America's Stinginess is a Problem,


By Tracy Johnson

Seattle Post-Intelligencer
January 20, 2000

Talk of weighty global issues prompted thoughtful discussion, and quirky anecdotes drew laughter last night when more than 900 people crowded into Seattle's Town Hall to see former President Jimmy Carter.

He came to address the topic of progress, which he said has swept up America and the world's richest countries while it has left more than half the earth's population far behind. He said he believes the disparity between the rich and the poor has become the world's greatest challenge in the new millennium, and that America's stinginess isn't helping.

"The chasm is growing greater every year," said Carter, noting that in 1900 the richest countries controlled about nine times as much wealth as the poorest, while today the ratio is about 75-1. "As a nation, I would like to see us be generous again."

The former president, who was greeted with a standing ovation and was bid farewell in the same way, said the United States should supply more foreign aid. He advocated forgiving debts to developing countries and proposed lifting economic sanctions on Cuba. Sanctions, he said, can make things worse for people who are already suffering, and they give oppressive leaders someone to blame.

Since losing his re-election bid to Ronald Reagan 20 years ago, Carter has helped mediate arms conflicts, promote free elections and fight disease in developing countries through his Carter Center in Atlanta.

He was invited here by the Seattle-based Progress Project, a new program sponsored by the University of Washington's Daniel J. Evans School of Public Affairs and Seattle Internet billionaire Paul Glaser. The project was created to get people talking about economic, technological, environmental and social progress. Since September, the organization has brought experts and leaders here to spark discussion about what global progress means. Defining global progress is key to shaping policies and programs that further it, according to David Harrison of the Evans School.

Last night, Carter answered questions posed by Hubert Locke, Evans School professor and dean emeritus, as the two men sat on stage in plush leather chairs. The former president elicited laughter with old memories. He recalled brokering the 1979 Camp David peace accord, where he had to separate the clashing leaders of Egypt and Israel and run back and forth between them. He also shared lighthearted stories about his mother and her memorable remarks. On Inauguration Day, a reporter asked her if she was proud of her son. "Which one?" she responded.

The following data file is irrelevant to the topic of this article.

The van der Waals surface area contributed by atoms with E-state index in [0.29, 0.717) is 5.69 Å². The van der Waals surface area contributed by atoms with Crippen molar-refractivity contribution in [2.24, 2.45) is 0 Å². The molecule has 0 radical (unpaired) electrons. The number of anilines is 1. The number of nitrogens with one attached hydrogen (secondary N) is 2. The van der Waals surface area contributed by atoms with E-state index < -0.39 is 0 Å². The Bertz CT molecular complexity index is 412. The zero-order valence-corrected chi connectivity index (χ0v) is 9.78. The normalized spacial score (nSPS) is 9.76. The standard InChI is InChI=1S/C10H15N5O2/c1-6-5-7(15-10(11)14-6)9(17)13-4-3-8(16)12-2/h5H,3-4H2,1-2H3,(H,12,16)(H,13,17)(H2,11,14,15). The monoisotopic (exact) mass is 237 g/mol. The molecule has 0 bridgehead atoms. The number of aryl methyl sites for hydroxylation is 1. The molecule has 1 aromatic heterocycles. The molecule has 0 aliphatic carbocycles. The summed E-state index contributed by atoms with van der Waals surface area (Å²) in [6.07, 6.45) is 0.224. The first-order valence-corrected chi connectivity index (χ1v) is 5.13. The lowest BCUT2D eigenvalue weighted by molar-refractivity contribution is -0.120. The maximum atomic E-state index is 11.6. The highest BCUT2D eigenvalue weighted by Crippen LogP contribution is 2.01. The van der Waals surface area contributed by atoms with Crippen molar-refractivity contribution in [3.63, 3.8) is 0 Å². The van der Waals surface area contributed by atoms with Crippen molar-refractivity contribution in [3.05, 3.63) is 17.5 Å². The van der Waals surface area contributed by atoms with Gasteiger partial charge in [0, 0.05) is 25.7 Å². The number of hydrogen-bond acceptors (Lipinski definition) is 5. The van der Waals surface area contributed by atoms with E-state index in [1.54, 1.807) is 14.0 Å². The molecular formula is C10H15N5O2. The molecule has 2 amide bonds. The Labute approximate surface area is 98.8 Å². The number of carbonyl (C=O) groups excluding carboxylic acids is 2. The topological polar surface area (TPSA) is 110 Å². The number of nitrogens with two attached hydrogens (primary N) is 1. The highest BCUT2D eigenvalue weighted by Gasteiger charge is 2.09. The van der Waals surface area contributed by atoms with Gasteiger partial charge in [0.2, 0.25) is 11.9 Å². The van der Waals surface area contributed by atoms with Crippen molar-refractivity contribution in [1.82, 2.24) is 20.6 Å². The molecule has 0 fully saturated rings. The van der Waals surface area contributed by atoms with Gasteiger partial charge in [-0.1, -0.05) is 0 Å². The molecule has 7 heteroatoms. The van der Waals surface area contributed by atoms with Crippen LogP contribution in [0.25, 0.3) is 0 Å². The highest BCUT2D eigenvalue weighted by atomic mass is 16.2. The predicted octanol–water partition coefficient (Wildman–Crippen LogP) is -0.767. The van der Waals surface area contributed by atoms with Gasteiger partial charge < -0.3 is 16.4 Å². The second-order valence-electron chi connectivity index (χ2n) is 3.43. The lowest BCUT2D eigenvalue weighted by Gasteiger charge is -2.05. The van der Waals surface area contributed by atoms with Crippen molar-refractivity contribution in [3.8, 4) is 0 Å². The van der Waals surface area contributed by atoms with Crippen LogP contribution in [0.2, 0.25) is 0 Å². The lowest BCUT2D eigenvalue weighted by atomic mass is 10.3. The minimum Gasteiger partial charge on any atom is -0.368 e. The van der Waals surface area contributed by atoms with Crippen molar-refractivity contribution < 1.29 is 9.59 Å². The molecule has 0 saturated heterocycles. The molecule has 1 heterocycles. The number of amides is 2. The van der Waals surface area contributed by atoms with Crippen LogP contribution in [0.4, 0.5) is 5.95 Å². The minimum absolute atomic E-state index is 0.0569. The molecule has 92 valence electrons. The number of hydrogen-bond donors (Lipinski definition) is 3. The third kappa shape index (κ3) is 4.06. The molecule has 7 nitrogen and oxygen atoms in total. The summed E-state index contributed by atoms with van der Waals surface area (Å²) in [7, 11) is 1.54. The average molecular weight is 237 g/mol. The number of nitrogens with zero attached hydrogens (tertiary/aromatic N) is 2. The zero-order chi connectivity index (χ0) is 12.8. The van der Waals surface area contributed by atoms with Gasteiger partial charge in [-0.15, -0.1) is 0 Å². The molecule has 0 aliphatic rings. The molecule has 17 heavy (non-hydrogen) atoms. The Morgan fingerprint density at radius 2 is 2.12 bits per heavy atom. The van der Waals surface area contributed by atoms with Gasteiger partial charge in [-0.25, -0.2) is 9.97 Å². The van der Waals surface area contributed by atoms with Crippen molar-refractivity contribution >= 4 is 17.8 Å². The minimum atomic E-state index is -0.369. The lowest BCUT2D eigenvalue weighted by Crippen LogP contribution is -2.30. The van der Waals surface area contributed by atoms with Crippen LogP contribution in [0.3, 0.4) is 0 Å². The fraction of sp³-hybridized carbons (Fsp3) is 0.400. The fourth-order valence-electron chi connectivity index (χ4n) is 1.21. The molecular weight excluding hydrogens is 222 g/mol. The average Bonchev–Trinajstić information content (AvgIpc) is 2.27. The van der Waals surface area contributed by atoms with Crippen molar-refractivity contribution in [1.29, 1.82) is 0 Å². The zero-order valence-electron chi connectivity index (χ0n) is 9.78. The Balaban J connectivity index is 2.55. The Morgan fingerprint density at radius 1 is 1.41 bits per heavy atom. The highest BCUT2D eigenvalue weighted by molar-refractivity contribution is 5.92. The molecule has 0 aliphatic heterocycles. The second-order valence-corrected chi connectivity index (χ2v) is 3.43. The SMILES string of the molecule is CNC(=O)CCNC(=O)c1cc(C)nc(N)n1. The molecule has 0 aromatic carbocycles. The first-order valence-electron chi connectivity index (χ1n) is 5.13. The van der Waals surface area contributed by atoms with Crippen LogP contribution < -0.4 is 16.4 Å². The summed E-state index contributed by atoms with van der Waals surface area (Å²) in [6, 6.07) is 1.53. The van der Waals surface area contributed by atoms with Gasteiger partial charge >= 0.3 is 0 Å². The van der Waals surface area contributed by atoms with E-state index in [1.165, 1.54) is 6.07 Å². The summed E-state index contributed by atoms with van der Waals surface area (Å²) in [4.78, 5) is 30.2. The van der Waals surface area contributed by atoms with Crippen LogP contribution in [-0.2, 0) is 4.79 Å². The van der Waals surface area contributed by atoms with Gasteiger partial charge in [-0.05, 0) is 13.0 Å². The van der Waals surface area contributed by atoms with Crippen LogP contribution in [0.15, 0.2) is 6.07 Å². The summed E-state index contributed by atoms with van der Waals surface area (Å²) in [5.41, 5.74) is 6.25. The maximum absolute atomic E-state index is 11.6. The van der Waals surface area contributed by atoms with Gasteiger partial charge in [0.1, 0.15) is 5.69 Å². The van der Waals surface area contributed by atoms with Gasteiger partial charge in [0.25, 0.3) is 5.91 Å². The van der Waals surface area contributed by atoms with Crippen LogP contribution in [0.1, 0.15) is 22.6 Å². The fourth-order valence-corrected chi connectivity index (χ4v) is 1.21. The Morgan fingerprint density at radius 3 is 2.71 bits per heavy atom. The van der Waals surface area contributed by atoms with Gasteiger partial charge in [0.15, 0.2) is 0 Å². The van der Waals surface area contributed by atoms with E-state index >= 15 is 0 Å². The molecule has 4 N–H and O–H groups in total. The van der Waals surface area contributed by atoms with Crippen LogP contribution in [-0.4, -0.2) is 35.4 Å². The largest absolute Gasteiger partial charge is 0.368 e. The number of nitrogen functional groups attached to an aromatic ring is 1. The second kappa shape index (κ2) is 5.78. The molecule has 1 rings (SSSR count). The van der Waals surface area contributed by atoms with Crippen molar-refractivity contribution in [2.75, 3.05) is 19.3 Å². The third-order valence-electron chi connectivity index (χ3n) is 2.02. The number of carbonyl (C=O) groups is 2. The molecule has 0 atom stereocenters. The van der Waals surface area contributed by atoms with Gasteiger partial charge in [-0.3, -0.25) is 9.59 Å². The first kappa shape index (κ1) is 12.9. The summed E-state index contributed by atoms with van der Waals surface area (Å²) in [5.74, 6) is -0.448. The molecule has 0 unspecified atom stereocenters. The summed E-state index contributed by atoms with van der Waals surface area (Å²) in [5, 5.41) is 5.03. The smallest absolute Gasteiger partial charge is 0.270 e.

Many in the audience were enthralled by the one-time world leader. "I just came to see this amazing, amazing man," said Susan Newsome, 36, of Seattle, who was eagerly snapping pictures. "He's done so many good things for the world." Jeff Kirby, a high school teacher in Edmonds, supported many of Carter's activities in the presidency and since. He is concerned, however, that Carter's plan to shower developing countries with money will only foster their dependence on the United States.

The evening's toughest question came in the last minutes of Carter's address. It was scrawled on a note card by someone in the audience. Which Democratic presidential candidate, it asked, do you favor? Carter paused and rubbed his forehead, appearing perplexed, then gave an answer that sent a rumble of laughter through the auditorium. "I would say," he said, pausing, "either Bradley or Gore."

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